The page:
We reject the idea of a trade-off between social impact and financial returns. Our ‘dual-bottom line’ commitment is accomplished by adding rigorous impact criteria to the usual financial investment criteria, which overall creates a high hurdle for investment. In this vast, untapped market, any effective treatment should generate substantial returns. Crucially, we’re convinced our companies are poised for success.
Lessons from cancer
Our optimism partially stems from the huge strides made in cancer care. We believe this rests on two key lessons – both at the heart of the DDF strategy – which must now be applied to dementia.
Lesson 1: Precision Medicine
Advances in DNA sequencing, scanners, molecular biomarkers, AI and big data have enabled precise diagnosis of cancers and treatment regimes tailored to specific patient groups.
Dementia drug development must follow this approach. In the past trial patients were selected solely on the basis of clinical symptoms, ignoring the wide range of underlying disease causes. This led to expensive clinical trials with high failure rates.
Therini Bio, a DDF portfolio company, takes a far more precise approach. Its lead candidate drug targets fibrin, a blood protein that causes inflammation in the brain when it leaks from blood vessels. By measuring fibrin levels in brain fluid, they focus their clinical trials on the patients most likely to benefit from their novel treatment.
Lesson 2: No Cure in a Single Drug
Recent advancements in cancer treatments have shown that potent single therapies, including immunotherapies and targeted kinase inhibitors, can be transformative for some patients but not for the majority. Much of the broader progress in cancer care has come from combining multiple individual therapies, in sequence or in parallel.
A similarly multi-faceted approach is crucial for dementia. Lecanamab, aducanumab, and donanemab, for example, target amyloid beta, a protein that can form toxic plaques in the brains of AD sufferers. However, clearing amyloid plaques alone is insufficient. We think it will be necessary to use other treatments in combination, including those being developed by DDF portfolio companies.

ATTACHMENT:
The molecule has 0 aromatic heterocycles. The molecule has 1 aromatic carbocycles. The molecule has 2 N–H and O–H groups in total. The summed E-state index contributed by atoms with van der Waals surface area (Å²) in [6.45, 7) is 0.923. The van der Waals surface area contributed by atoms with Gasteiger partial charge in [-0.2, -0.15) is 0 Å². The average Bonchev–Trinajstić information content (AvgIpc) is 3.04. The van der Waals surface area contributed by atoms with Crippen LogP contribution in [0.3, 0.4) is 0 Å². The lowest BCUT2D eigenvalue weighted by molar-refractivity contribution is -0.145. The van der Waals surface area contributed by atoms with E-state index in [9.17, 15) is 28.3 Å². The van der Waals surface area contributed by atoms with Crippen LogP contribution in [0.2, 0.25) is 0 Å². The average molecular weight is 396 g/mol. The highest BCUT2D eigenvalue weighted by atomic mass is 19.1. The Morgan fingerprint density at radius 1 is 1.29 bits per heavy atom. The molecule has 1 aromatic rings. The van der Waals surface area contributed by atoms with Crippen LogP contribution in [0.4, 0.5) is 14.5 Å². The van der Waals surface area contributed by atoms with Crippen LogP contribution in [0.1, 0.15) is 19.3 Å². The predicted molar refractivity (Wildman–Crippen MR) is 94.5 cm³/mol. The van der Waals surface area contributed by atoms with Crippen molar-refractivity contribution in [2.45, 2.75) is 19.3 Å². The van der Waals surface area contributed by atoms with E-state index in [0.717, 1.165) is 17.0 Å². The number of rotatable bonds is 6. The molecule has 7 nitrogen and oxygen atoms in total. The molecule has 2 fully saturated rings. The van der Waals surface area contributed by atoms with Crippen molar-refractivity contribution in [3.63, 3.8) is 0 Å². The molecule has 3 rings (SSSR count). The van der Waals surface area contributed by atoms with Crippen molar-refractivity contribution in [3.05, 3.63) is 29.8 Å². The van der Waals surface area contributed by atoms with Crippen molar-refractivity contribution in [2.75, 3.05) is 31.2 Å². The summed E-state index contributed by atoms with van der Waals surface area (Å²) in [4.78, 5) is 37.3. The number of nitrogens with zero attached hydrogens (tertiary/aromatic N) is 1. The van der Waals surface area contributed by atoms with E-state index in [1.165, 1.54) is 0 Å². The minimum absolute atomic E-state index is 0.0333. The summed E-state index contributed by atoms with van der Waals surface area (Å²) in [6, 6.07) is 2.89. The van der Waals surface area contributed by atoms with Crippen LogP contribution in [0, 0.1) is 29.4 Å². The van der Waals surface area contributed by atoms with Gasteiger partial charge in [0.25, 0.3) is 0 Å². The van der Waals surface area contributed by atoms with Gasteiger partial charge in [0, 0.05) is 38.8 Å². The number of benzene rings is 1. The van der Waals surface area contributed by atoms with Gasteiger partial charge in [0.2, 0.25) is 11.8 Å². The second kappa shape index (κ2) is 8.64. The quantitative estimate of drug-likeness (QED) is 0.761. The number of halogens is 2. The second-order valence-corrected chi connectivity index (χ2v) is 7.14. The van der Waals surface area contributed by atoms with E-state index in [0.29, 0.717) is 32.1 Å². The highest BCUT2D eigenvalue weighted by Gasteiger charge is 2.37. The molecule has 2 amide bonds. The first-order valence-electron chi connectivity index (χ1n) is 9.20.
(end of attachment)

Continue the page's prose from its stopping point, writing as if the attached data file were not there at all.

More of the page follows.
DDF portfolio company QurAlis applies a similar logic to ALS, the most common form of motor neuron disease, and to frontotemporal dementia. Its multiple candidate drugs, now in clinical trials, were developed using cutting-edge molecular methods to rectify different individual cellular deficits triggered in ALS patients. These drugs should have a powerful impact on their own and will potentially work synergistically, when delivered in combination. At DDF, we seek complementary approaches and potential synergies across our portfolio.
A time for action
Every three seconds, someone, somewhere is diagnosed with dementia. The chances are you already have a close colleague, friend or loved one who has suffered from these cruel diseases. For too long dementia R&D has been underfunded. This is finally changing.
The latest Alzheimer’s drugs have shown that the dam can be breached. Now it’s time to open the floodgates and release a new flow of treatments. Investing in innovative research and drug development is a tangible way to both make a difference and a return.
Together, we can transform the landscape of dementia care and bring hope to millions of lives.
1 For dementia prevalence statistics, see https://dementiastatistics.org/statistics/global-prevalence/
2 UK Office for National Statistics, see https://www.ons.gov.uk/peoplepopulationandcommunity/birthsdeathsandmarriages/deaths/articles/deathregistrationsummarystatisticsenglandandwales/2022
3 World Health Organisation, see https://www.who.int/news/item/02-09-2021-world-failing-to-address-dementia-challenge
4 In 2021-2 FDA approved lecanamab and aducanumab. A similar drug called donanemab is currently undergoing assessment for approval.